The filmmakers changed the hometown of the friend Stone and Sadler met while on a gondola in Venice. That decision was likely made to set up a conversation in which Sadler riffs on how uncanny it was that three Californians would meet on a boat in Italy — creating a more compelling reason for Lisa (played by Alisa Allapach) to travel alone with two strangers. But as Stone and Sadler describe in their book, “Lisa told them she was from New York, and that she’d been in Venice for a few days.”

Fact: The three friends considered not going to Paris.

Lisa really did attempt to put the men off from going to Paris. And she wasn’t the only one. Multiple people they encountered during their travels in Europe cautioned them that the City of Lights was overrated, including a woman they met in a Berlin hostel who said that “Paris is just really expensive” and that its residents were “actually kind of rude.” Based on these conversations, Stone, Skarlatos and Sadler were uncertain about visiting the French capital. They struggled to find a reason to leave Amsterdam — the city they most enjoyed during the trip. But ultimately, the trio opted to give Paris a shot, and the rest is history.

Fact: The Thalys train shooter changed in the bathroom prior to initiating his attack.

The assailant, 25-year-old Moroccan national Ayoub El Khazzani, did not enter the train car wielding weapons while shirtless. He was in the restroom preparing for the attack and stepped out to find a 28-year-old French banker, who first engaged the gunman. Another passenger, the 51-year-old French-American Mark Magoolian, then succeeded in wrestling El Khazzani’s assault rifle from him, before, as shown in the movie, El Khazzani used a concealed pistol to shoot Magoolian in the back.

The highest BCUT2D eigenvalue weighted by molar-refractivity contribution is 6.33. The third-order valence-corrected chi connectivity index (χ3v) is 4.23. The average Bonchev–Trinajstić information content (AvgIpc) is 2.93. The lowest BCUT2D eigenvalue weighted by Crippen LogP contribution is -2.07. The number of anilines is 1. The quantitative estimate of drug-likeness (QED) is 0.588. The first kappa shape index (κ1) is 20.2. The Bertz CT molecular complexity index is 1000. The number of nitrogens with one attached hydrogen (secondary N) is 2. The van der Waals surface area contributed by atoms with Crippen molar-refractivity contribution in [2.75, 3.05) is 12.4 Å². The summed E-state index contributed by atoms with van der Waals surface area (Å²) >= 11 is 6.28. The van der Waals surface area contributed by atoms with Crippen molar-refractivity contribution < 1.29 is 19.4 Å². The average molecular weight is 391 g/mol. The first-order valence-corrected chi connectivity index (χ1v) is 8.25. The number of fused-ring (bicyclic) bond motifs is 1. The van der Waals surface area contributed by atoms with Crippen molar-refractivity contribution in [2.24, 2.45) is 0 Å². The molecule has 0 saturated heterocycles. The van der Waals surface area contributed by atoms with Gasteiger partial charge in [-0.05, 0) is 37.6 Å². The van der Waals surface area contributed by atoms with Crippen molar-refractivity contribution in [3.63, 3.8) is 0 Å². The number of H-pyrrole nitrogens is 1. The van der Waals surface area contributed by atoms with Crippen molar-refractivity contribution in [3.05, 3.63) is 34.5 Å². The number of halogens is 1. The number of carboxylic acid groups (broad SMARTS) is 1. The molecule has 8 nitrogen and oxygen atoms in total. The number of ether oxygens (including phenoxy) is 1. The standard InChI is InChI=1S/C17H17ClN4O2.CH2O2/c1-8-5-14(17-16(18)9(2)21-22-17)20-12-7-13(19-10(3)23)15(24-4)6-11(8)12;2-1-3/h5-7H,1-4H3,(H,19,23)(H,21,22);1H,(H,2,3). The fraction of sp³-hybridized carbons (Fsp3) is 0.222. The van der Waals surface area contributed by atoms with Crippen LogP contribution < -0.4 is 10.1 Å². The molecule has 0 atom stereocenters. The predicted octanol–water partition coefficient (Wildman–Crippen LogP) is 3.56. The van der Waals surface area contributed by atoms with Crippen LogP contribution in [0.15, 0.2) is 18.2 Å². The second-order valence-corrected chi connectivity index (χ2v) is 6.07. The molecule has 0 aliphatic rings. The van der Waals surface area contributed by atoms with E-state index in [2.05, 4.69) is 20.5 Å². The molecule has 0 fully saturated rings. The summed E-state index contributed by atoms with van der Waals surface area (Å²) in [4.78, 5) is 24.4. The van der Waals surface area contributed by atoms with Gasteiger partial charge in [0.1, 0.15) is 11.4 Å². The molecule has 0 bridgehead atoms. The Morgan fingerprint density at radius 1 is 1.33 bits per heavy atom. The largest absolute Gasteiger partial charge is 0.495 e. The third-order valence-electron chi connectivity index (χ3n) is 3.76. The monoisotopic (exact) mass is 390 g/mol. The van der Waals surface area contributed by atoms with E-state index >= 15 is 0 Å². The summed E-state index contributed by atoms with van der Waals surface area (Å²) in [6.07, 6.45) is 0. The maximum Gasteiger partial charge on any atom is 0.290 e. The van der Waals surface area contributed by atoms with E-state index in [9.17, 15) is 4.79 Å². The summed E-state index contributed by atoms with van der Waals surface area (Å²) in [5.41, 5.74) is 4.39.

Fiction: Stone charged down the train car at the gunman before he knew the rifle was jammed.

In the movie, Stone decides to run down the narrow train aisle directly towards El Khazzani, who has just retrieved his Kalashnikov assault rifle. It’s a scene in which Stone, while hustling as fast as he can, basically looks like he expects to get shot. But according to Stone’s own description of the event to reporters days after the incident, it went down in a slightly different way.

“It looked like it was jammed or it wasn’t working, and he was trying to charge the weapon,” he told press gathered at the U.S. embassy in Paris. “Alek just hit me on the shoulder and said, ‘Let’s go.'”

Fact: The three friends’ hometown, Sacramento, threw them a parade to celebrate their heroism.

Although they had already received France’s highest decoration, the Legion of Honour, as well as recognition on late-night talk shows and national media, the three childhood friends were given a heroes’ welcome upon their return to Sacramento. Approximately 10,000 people gathered, according to the mayor.

“I just want to say how overwhelming this all is,” Sadler said to a crowd at the time. “We’ve been all around the world these past couple weeks. But I just want you all to know, all the thanks we’ve received everywhere, it doesn’t feel anything in comparison to being in front of our home crowd like this.”